As you know, Windows Phone 7 devices support theming: they allow you to pick Dark or Light backgrounds and choose an accent color. It’s really easy to configure your application to use predefined styles like “Disabled” or “Active” – they react to theme changing and you always get a well-colored UI. The real question is how to use different images for each theme. There is no standard way of detecting a theme and distinguishing resources based on it. I’ve surfed the web and found a solution proposed by Derik Whittaker – it detects theme by checking the color of the background. But what to do with obtained theme? The variants I’ve found at MSDN forums was not nice enough so I had to write something myself. My solution is resources-based and allows you to distinguish UIs for each theme just by adding two dictionary entries with same key. So let’s start.

Here we define ApplicationTheme enum that will distinguish our themes:

Enum

Then we implement a solution by Derik Whittaker:

Whittaker

It’s rather simple: it takes current PhoneForegroundColor property from application resources and determines theme based on it.

Now we’re going to organize an access to theme-specific resources via the ThemeResources class:

ThemeResources

Right after first call to ThemeResources they will initialize ResourceManager based on ApplicationTheme. Files used for resource storage should be it the same namespace with ThemeResources file:
Files

These .resx files should be named appropriately for each valid ApplicationTheme enumeration value: Dark or Light.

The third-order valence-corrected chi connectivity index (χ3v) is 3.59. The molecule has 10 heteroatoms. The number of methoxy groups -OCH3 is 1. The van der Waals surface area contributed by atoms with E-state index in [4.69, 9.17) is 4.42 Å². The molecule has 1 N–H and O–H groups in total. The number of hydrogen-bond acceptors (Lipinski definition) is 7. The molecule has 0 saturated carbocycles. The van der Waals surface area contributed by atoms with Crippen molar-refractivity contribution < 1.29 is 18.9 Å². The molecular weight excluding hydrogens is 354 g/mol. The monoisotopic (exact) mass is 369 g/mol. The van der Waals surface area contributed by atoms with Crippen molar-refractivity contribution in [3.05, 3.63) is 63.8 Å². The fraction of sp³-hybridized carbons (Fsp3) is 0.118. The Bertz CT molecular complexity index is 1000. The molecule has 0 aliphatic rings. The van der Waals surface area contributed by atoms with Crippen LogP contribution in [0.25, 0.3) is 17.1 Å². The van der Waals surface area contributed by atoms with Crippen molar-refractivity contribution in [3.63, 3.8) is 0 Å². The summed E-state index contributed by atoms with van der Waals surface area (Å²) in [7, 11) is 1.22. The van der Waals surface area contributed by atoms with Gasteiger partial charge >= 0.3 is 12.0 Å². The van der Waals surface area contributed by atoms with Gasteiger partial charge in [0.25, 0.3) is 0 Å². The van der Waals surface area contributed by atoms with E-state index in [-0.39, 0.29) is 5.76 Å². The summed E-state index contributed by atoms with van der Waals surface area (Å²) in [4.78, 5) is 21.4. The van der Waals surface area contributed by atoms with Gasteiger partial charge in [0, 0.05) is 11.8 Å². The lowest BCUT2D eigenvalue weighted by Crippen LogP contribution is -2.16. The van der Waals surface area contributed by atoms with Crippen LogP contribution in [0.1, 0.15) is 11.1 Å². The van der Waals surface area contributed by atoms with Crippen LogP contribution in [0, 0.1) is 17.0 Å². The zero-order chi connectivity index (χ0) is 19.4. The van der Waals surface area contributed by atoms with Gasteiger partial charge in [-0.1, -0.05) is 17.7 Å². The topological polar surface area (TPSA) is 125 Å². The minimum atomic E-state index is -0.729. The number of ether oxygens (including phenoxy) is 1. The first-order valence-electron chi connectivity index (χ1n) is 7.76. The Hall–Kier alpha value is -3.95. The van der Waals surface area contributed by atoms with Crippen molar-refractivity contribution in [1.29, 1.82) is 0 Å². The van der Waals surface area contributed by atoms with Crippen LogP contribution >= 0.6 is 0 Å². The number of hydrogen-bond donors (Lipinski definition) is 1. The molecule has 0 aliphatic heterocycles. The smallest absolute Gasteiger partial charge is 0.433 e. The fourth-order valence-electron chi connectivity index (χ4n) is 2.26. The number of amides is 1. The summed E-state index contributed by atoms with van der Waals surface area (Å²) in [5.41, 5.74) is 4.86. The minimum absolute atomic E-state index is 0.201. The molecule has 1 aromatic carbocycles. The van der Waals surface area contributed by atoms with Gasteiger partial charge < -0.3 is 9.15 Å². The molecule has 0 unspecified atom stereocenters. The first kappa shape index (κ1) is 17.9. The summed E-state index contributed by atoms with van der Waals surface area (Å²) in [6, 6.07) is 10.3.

That’s it! All is left is using our ThemeResources class. Let’s define a property with some text and then bind to it:

Property

Binding

This code will automatically determine what theme is enabled and will pick appropriate application title:

DarkLight

You can easily store not only application titles but also for image URLs (what this solution was really intended for). You may need to show a white image in Dark theme and black image in Light theme – use this solution to achieve this cleanly and easily.

Download sources from our Deviation Alliance Codeplex project.

Source: Deviation Alliance

Shortly after Yahoo launched its HTML5-based version of Yahoo Mail for iPad, Google has refreshed its version of Gmail for Apple’s popular tablet.

The update boils down to one feature, albeit an interesting one: the app now has a new “stacked card” interface for selecting and managing multiple conversations. Before this latest update, one had to manage selected conversations and currently open conversations with two separate (and similar) toolbars. Now, when you select multiple conversations, you’ll see them “stacked” on the right, and you can archive, trash or move them easily.

The new version of Gmail for iPad also features some sleek new CSS3 transitions, described in detail on Google’s code blog.

To try the new Gmail for iPad, open gmail.com in your iPad’s Safari web browser.